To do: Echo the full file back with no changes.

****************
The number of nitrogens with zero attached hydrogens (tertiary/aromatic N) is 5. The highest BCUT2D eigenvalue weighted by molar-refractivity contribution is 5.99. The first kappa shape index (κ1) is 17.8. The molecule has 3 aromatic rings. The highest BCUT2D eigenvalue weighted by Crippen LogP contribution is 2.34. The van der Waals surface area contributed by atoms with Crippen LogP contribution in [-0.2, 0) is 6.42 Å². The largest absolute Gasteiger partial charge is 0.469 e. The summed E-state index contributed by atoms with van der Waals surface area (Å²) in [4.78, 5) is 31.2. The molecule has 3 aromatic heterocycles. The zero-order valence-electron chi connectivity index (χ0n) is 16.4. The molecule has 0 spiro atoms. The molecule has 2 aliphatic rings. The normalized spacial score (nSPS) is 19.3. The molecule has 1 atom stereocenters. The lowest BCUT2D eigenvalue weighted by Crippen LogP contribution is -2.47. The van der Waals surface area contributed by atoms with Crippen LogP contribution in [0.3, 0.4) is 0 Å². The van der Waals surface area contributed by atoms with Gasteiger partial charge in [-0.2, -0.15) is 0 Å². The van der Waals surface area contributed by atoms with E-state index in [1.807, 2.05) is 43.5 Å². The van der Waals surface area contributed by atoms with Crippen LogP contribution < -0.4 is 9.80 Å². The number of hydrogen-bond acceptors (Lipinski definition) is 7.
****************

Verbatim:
The number of nitrogens with zero attached hydrogens (tertiary/aromatic N) is 5. The highest BCUT2D eigenvalue weighted by molar-refractivity contribution is 5.99. The first kappa shape index (κ1) is 17.8. The molecule has 3 aromatic rings. The highest BCUT2D eigenvalue weighted by Crippen LogP contribution is 2.34. The van der Waals surface area contributed by atoms with Crippen LogP contribution in [-0.2, 0) is 6.42 Å². The largest absolute Gasteiger partial charge is 0.469 e. The summed E-state index contributed by atoms with van der Waals surface area (Å²) in [4.78, 5) is 31.2. The molecule has 3 aromatic heterocycles. The zero-order valence-electron chi connectivity index (χ0n) is 16.4. The molecule has 0 spiro atoms. The molecule has 2 aliphatic rings. The normalized spacial score (nSPS) is 19.3. The molecule has 1 atom stereocenters. The lowest BCUT2D eigenvalue weighted by Crippen LogP contribution is -2.47. The van der Waals surface area contributed by atoms with Crippen LogP contribution in [0.3, 0.4) is 0 Å². The van der Waals surface area contributed by atoms with Gasteiger partial charge in [-0.2, -0.15) is 0 Å². The van der Waals surface area contributed by atoms with E-state index in [1.807, 2.05) is 43.5 Å². The van der Waals surface area contributed by atoms with Crippen LogP contribution < -0.4 is 9.80 Å². The number of hydrogen-bond acceptors (Lipinski definition) is 7.